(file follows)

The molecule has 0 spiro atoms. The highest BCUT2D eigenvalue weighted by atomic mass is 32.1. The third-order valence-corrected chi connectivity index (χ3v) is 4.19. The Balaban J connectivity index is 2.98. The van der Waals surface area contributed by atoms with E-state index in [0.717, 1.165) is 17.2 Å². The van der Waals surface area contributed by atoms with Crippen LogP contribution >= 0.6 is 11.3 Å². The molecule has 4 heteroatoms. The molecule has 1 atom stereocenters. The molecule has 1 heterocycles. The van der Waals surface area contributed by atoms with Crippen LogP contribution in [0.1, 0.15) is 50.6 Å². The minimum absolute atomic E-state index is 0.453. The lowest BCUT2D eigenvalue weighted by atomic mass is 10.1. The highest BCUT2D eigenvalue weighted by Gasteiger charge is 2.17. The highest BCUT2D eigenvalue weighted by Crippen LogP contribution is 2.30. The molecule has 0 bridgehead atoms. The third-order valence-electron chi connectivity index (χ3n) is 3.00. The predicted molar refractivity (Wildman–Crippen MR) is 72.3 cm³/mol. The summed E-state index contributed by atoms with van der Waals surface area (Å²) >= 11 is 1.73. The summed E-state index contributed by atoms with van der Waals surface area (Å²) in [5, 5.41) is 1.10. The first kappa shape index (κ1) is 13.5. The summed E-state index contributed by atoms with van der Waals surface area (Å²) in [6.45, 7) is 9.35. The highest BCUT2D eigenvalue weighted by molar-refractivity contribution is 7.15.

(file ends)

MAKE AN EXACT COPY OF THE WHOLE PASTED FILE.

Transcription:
The molecule has 0 spiro atoms. The highest BCUT2D eigenvalue weighted by atomic mass is 32.1. The third-order valence-corrected chi connectivity index (χ3v) is 4.19. The Balaban J connectivity index is 2.98. The van der Waals surface area contributed by atoms with E-state index in [0.717, 1.165) is 17.2 Å². The van der Waals surface area contributed by atoms with Crippen LogP contribution >= 0.6 is 11.3 Å². The molecule has 4 heteroatoms. The molecule has 1 atom stereocenters. The molecule has 1 heterocycles. The van der Waals surface area contributed by atoms with Crippen LogP contribution in [0.1, 0.15) is 50.6 Å². The minimum absolute atomic E-state index is 0.453. The lowest BCUT2D eigenvalue weighted by atomic mass is 10.1. The highest BCUT2D eigenvalue weighted by Gasteiger charge is 2.17. The highest BCUT2D eigenvalue weighted by Crippen LogP contribution is 2.30. The molecule has 0 bridgehead atoms. The third-order valence-electron chi connectivity index (χ3n) is 3.00. The predicted molar refractivity (Wildman–Crippen MR) is 72.3 cm³/mol. The summed E-state index contributed by atoms with van der Waals surface area (Å²) >= 11 is 1.73. The summed E-state index contributed by atoms with van der Waals surface area (Å²) in [5, 5.41) is 1.10. The first kappa shape index (κ1) is 13.5. The summed E-state index contributed by atoms with van der Waals surface area (Å²) in [6.45, 7) is 9.35. The highest BCUT2D eigenvalue weighted by molar-refractivity contribution is 7.15.